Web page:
To her and to other African American thinkers and writers, it did mean hope and vision and freedom, renewed life, vindication after terrible oppression and death. For them, it wasn’t just about the Israelites returning home; it was about African slaves receiving new life, new hope, new promise, new freedom. And it was emphasized by that most powerful of religious statements: Now hear the word of the Lord. That meant it was going to happen and naysayers be damned.

African Americans identified with this story, for, like the Israelites of Ezekiel’s time, they too had been carried off into exile and captivity. This story and the resulting spiritual celebrated the much-anticipated return of strength and power and freedom to a human community that had been imprisoned. Those dry bones would rise again!

Today we are considering the living, breathing bones of leadership, specifically moral leadership, the leadership that will keep progressive religious faith alive and thriving. These are not dry bones and we hope they never will be!

We have as our guests today the members of the board of directors of the Pacific Northwest District of the Unitarian Universalist Association. We are honored and proud to be your hosts for your fall board meeting. And I am honored to have the opportunity to speak to you---to us all---about effective moral leadership.

The bones of moral leadership, the theme of our service this morning, are, as country star Reba McIntire and bank president Elaine Agather have dubbed them, Backbone, Funnybone, and Wishbone.

Whether you are a formally selected leader, like a treasurer or president or minister, or an informally selected leader, like the person who volunteers to make sure the kitchen is cleaned up after church or the one everyone looks to for the next bright idea, you need a backbone----that is, you need courage. You need a funnybone---that is, a sense of humor; and you need a wishbone---that is, a dream, a vision.

Backbone, Funnybone, Wishbone---how do these bones support moral leadership, the moral leadership that springs from our human sense of justice, freedom, and responsible stewardship?

When I think of moral leaders with Backbone, I think of our religious ancestor Michael Servetus, who confronted churchman John Calvin in the 16th century, insisting he consider the errors of the doctrine of the Trinity, which had become official Christian dogma. He was burned at the stake for his boldness. I think of Martin Luther, whose 95 Theses of disagreement with the Catholic church sparked the Protestant Reformation. I think of Harriet Tubman, who rescued slaves using a network of abolitionists and safe houses, known as the Underground Railroad. I think of Martin Luther King Jr., whose leadership of the Civil Rights movement of the 50’s and 60’s resulted in so much progress for citizens in this nation.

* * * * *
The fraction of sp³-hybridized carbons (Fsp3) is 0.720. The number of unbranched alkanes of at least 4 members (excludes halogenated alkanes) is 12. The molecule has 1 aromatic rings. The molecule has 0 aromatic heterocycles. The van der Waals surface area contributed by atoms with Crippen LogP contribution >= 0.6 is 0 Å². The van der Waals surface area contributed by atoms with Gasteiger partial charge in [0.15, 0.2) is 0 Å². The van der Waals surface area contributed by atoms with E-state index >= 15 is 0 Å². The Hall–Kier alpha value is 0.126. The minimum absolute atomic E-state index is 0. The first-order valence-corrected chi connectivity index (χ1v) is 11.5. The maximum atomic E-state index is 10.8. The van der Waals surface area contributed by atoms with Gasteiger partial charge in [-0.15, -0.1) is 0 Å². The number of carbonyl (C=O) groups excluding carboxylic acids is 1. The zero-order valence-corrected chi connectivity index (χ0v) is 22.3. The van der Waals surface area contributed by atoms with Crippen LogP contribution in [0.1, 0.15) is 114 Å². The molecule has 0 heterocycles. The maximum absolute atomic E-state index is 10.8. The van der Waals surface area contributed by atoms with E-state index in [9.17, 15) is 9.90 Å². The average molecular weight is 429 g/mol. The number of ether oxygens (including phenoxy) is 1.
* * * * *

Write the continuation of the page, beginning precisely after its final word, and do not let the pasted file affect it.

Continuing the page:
I think of countless others who have gone to bat for moral causes---the freedom of women to control their own reproductive lives, the opportunity for marriage for same sex couples, the preservation of wilderness, the attention to the issues of climate change and human responsibility, advocacy for women’s rights in theocracies and non-democratic nations of the world, civil rights for immigrants, whether documented or not.

To have a backbone means to stick one’s neck out, to confront wrongdoing, to be a presence in the fight against oppression, injustice, and hate. It can mean ridicule, separation from loved ones, loss of earning power, prison, sometimes even death.

And Funnybone? What would a Funnybone do for a moral leader? Well, anyone who has gotten involved in nonprofit causes knows that most of the work is done by volunteers. Churches are largely operating on volunteer help, whether it’s the board of directors, the choir director, the religious education teachers, the potluck organizers, the folks who create the newsletter and the website, who put out the hymnals and play the piano. Even the paid staff often put in far more hours than they can be paid for.

And volunteers, as committed as they may be, can’t do everything we ask of them. They have emergencies, they have vacation plans, they have families and lives that require much of them. Volunteers, unlike paid staff, can say no; they say yes to the jobs that appeal to them and sometimes have to cancel at the last minute.